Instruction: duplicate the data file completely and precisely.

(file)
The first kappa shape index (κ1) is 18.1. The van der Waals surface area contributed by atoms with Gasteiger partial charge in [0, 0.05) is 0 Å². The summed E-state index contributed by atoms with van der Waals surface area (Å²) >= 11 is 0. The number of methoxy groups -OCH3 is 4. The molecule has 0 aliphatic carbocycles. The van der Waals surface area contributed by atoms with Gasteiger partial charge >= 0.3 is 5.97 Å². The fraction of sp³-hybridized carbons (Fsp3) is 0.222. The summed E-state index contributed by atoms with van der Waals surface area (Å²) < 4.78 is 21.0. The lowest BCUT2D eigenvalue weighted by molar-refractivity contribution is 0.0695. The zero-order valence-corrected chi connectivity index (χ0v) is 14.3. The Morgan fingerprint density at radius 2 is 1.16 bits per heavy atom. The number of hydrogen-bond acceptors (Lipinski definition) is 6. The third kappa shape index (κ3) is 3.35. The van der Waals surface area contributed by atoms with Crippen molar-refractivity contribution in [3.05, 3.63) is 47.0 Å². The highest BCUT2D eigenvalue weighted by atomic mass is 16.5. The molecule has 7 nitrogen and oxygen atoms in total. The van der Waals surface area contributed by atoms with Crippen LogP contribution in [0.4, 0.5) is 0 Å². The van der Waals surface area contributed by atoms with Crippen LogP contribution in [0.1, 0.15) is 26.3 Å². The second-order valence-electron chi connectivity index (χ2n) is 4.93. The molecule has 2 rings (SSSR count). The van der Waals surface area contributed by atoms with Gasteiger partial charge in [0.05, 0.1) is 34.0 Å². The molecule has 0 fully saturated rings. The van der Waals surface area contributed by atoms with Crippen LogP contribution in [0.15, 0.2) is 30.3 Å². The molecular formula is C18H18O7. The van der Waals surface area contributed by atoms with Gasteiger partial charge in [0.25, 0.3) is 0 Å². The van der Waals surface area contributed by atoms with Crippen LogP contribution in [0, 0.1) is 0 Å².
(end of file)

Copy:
The first kappa shape index (κ1) is 18.1. The van der Waals surface area contributed by atoms with Gasteiger partial charge in [0, 0.05) is 0 Å². The summed E-state index contributed by atoms with van der Waals surface area (Å²) >= 11 is 0. The number of methoxy groups -OCH3 is 4. The molecule has 0 aliphatic carbocycles. The van der Waals surface area contributed by atoms with Gasteiger partial charge >= 0.3 is 5.97 Å². The fraction of sp³-hybridized carbons (Fsp3) is 0.222. The summed E-state index contributed by atoms with van der Waals surface area (Å²) < 4.78 is 21.0. The lowest BCUT2D eigenvalue weighted by molar-refractivity contribution is 0.0695. The zero-order valence-corrected chi connectivity index (χ0v) is 14.3. The Morgan fingerprint density at radius 2 is 1.16 bits per heavy atom. The number of hydrogen-bond acceptors (Lipinski definition) is 6. The third kappa shape index (κ3) is 3.35. The van der Waals surface area contributed by atoms with Crippen molar-refractivity contribution in [3.05, 3.63) is 47.0 Å². The highest BCUT2D eigenvalue weighted by atomic mass is 16.5. The molecule has 7 nitrogen and oxygen atoms in total. The van der Waals surface area contributed by atoms with Crippen LogP contribution in [0.4, 0.5) is 0 Å². The van der Waals surface area contributed by atoms with Crippen LogP contribution in [0.1, 0.15) is 26.3 Å². The second-order valence-electron chi connectivity index (χ2n) is 4.93. The molecule has 2 rings (SSSR count). The van der Waals surface area contributed by atoms with Gasteiger partial charge in [0.05, 0.1) is 34.0 Å². The molecule has 0 fully saturated rings. The van der Waals surface area contributed by atoms with Crippen LogP contribution in [0.15, 0.2) is 30.3 Å². The molecular formula is C18H18O7. The van der Waals surface area contributed by atoms with Gasteiger partial charge in [0.25, 0.3) is 0 Å². The van der Waals surface area contributed by atoms with Crippen LogP contribution in [0, 0.1) is 0 Å².